How Point-to-Point Rocket Travel May Slash International Flight Times

  • Rockets could fly commercial travelers from London to Sydney in just two hours. 
  • This idea of point-to-point rocket travel, however, could be uncomfortable and inconvenient. 
  • That said, space companies like SpaceX, Blue Origin, and Rocket Lab are exploring the possibility.

Last month, Australian-based airline Qantas announced the longest nonstop flights ever planned: 20-hour journeys from Sydney to New York or London, slated to launch in 2025. 

Just weeks later, a scientific journal claimed that before long those routes might be completed in just two hours — a tenth of the time as Qantas. 

The key to this shockingly fast travel? Rockets

Passengers would travel through space at super-high speeds 

In this approach, known as point-to-point rocket travel, “rockets would be used to launch a spacecraft into suborbital flight, which would then travel at speeds of up to 4,000 miles per hour,” said David Doughty, CEO of Admiral Jet, a private jet and helicopter charter company. 

Large commercial jets currently fly at about 550-600 mph once they reach cruising speed. So, the rockets’ speed would make a massive difference in arrival times. 

Doughty said the possibility is thrilling. 

“It could change the way we think about travel and open up new opportunities for exploration and discovery,” he said. 

Space companies that are exploring the technology

While no one is going from Down Under to Big Ben in less than 24 hours these days, some space companies are already testing the technology needed for point-to-point rocket travel. 

Billionaires including Richard Branson, Elon Musk, and Jeff Bezos are in this new space race with the companies Virgin Galactic, SpaceX, and BlueOrigin

At the end of May, Virgin Galactic announced its fifth successful space flight and claimed that commercial flights to space — not different destinations on Earth — could start as early as this month.

The military is also working with SpaceX, BlueOrigin, and a third company, Rocket Lab, to explore using point-to-point rocket travel for cargo transports, said Joe Cassady, an aeronautics and astronautics engineer who has worked with the US Air Force and NASA.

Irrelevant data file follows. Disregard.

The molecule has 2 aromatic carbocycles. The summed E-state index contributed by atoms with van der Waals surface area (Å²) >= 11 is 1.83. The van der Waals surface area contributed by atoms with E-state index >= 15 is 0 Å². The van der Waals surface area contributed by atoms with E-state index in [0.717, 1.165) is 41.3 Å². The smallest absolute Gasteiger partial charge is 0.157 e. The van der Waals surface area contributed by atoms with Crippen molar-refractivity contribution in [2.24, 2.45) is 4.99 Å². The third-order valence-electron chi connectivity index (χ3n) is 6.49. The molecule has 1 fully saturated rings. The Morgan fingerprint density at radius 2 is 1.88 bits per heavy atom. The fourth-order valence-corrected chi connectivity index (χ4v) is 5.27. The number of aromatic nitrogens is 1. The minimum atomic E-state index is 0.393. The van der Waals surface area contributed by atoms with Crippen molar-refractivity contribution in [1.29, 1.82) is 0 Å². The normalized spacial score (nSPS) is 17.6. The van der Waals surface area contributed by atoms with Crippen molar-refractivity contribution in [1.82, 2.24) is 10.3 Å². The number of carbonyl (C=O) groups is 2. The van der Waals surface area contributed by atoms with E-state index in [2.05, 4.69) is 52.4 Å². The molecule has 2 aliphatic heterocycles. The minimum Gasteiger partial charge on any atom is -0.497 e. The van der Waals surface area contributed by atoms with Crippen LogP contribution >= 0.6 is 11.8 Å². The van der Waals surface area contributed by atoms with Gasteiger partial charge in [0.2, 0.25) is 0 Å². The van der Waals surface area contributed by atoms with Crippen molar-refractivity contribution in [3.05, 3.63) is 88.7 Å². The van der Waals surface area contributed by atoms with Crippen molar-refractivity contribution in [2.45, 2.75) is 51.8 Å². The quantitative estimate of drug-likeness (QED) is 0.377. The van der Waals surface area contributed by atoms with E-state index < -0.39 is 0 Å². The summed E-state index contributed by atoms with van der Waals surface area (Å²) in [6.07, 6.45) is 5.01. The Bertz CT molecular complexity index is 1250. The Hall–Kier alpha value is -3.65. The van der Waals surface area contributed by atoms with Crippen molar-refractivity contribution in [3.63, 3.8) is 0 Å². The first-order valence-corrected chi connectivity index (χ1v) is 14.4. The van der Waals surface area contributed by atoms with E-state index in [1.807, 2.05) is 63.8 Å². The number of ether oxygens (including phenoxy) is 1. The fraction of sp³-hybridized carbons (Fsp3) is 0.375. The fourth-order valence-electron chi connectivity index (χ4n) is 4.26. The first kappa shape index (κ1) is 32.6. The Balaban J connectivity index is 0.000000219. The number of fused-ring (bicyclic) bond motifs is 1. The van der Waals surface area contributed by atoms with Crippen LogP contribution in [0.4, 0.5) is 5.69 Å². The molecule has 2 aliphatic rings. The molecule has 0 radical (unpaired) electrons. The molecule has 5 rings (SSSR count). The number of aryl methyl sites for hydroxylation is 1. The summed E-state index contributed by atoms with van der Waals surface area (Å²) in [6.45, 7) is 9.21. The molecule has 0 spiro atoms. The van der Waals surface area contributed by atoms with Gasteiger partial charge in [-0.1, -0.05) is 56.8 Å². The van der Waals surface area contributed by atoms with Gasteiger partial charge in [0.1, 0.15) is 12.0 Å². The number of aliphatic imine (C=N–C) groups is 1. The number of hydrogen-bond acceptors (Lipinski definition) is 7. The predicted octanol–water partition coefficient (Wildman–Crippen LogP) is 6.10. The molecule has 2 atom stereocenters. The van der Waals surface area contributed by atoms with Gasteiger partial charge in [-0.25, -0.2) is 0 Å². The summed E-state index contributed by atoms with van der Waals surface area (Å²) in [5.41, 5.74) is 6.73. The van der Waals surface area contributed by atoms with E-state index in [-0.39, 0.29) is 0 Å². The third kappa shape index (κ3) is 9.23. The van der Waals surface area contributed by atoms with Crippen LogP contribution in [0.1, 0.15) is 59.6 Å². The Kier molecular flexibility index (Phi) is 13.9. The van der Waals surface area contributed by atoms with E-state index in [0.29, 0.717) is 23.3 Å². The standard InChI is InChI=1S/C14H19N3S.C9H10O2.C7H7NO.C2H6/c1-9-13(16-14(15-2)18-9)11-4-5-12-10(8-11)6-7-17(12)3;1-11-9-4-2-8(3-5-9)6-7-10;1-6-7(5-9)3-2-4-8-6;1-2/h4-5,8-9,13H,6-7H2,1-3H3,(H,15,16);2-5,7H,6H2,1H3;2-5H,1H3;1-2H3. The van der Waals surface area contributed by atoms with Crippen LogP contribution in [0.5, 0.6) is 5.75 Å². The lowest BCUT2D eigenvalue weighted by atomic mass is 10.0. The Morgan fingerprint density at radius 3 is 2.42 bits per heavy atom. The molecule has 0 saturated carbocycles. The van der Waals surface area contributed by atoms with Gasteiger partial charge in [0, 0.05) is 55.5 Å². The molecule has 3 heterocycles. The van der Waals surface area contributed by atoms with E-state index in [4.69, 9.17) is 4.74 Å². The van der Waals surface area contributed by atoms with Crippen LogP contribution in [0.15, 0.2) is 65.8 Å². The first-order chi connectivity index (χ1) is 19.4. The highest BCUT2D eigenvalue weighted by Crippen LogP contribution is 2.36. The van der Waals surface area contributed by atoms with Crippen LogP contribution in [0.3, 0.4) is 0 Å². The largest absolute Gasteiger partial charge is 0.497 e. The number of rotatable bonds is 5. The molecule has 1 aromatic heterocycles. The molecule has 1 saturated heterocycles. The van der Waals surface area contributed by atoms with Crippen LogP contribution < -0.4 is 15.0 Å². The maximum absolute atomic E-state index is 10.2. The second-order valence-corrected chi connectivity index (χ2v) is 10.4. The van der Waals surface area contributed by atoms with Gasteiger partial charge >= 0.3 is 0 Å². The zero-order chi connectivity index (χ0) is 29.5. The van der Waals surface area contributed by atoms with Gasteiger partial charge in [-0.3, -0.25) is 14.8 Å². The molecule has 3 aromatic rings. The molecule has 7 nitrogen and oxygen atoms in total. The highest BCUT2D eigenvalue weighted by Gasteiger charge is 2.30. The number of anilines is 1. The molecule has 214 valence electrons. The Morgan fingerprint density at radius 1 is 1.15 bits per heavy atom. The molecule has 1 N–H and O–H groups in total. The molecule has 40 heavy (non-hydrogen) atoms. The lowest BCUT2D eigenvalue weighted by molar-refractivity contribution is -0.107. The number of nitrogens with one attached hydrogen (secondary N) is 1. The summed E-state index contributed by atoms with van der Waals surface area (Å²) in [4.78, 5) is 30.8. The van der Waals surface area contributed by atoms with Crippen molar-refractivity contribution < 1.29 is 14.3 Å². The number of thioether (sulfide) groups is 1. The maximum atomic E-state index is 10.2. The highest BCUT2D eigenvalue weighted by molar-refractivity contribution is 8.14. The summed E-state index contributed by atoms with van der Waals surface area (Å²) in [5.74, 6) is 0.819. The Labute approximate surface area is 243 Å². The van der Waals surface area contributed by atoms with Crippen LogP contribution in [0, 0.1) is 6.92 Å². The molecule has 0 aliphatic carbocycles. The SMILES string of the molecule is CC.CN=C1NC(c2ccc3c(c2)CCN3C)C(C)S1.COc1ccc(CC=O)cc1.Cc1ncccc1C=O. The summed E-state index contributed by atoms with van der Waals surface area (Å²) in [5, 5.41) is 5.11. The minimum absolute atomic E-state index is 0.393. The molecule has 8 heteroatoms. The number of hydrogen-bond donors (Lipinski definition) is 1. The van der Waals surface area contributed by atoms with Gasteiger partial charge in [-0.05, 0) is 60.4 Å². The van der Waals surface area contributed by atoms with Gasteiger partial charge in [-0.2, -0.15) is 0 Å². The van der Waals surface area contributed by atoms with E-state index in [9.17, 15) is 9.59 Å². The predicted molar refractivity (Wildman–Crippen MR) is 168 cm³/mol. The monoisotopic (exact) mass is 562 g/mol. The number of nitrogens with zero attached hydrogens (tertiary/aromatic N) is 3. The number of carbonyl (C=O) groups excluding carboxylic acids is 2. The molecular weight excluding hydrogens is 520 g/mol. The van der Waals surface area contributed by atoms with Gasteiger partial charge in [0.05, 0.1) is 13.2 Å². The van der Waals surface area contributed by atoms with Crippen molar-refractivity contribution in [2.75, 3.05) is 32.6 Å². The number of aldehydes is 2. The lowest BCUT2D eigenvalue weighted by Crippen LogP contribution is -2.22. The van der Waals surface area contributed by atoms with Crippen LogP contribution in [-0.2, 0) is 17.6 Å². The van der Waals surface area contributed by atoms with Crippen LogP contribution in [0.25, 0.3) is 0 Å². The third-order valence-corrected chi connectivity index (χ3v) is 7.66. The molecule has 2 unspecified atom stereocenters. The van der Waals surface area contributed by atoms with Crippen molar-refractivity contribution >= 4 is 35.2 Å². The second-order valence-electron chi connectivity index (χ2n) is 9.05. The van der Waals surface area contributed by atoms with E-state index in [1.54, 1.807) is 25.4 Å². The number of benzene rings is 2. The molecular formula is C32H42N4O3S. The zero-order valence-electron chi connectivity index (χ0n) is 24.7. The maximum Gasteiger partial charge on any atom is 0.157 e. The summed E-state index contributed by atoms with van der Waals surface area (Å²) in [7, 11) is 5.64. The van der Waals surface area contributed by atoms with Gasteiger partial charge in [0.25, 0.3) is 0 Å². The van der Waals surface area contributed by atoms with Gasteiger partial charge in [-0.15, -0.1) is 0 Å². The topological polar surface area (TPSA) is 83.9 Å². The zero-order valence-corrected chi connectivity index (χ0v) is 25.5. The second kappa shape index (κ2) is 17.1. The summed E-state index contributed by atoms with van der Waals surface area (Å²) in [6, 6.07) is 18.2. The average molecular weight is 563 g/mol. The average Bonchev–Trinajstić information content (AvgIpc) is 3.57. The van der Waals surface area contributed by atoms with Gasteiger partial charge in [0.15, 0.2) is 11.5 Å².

Roadblocks to point-to-point rocket travel 

Space companies have made significant strides in developing reusable rockets, but there’s still a long way to go before they’re ready for commercial flights. 

“Building the necessary launch facilities, establishing flight corridors, and coordinating with air traffic control systems would require significant investments and collaboration between space agencies and governments,” Thompson said.

Then, there are safety considerations. 

“Rockets use highly volatile and explosive fuel in large quantities,” Cassady said. Because of that, it’s likely launch points wouldn’t be convenient to major cities, but in remote locations like SpaceX’s test site in Boca Chica, Texas, near the border with Mexico. 

Finally, the industry will have to consider the environmental impact, both on Earth and in space, Doughty said. 

Rocket travel could be pretty uncomfortable and expensive

During launch and landing, passengers would experience significant g-force, Cassady said. Astronauts currently feel about 3 Gs of force, which makes their body weight feel about triple what it does on the ground. 

“Because of this, seats would be contoured couches to absorb some of the load,” he said. 

It’s also likely that passengers would need to wear a pressurized space suit and helmet during takeoff — which would last about ten minutes — and landing, which would take about 40 minutes. But, for the 30-60 minutes when you were orbiting, you might get to try a pretty unique experience: weightlessness

“It is possible that you could remove your pressure suit or helmet and float freely,” Cassady said. 

No company has announced projected ticket prices for point-to-point rocket trips, but if other space travel is any indication they’ll likely be super expensive. Currently, you can book a two-hour space flight with Virgin Galactic for $450,000

Travelers will likely need to stick to long-haul flights, at least for now

When and if ultra-high-speed rocket travel becomes available, Cassady questions how many people will clamor for seats. 

“Will there really be enough people who see the cost, risk, and potential inconvenience of having to depart and land far from their destination as worth the decrease in travel time?” he said. 

Cassady is a self-proclaimed “certified space geek” and said he would consider buying a ticket into space. But he’s not planning any future point-to-point rocket flights because it’s not worth the hassle. However, he is looking forward to another technology that could reduce travel times. 

“The chances are much better that quiet supersonic jet transports will be developed in the next five to 10 years and those will cut the longest flight times down enough to be reasonable,” he said. 

Those flights can use existing airport infrastructure and would look more like the plane rides we’re familiar with. Although, there won’t be any free-floating. 

Source link

We will be happy to hear your thoughts

Leave a reply
Enable registration in settings - general
Shopping cart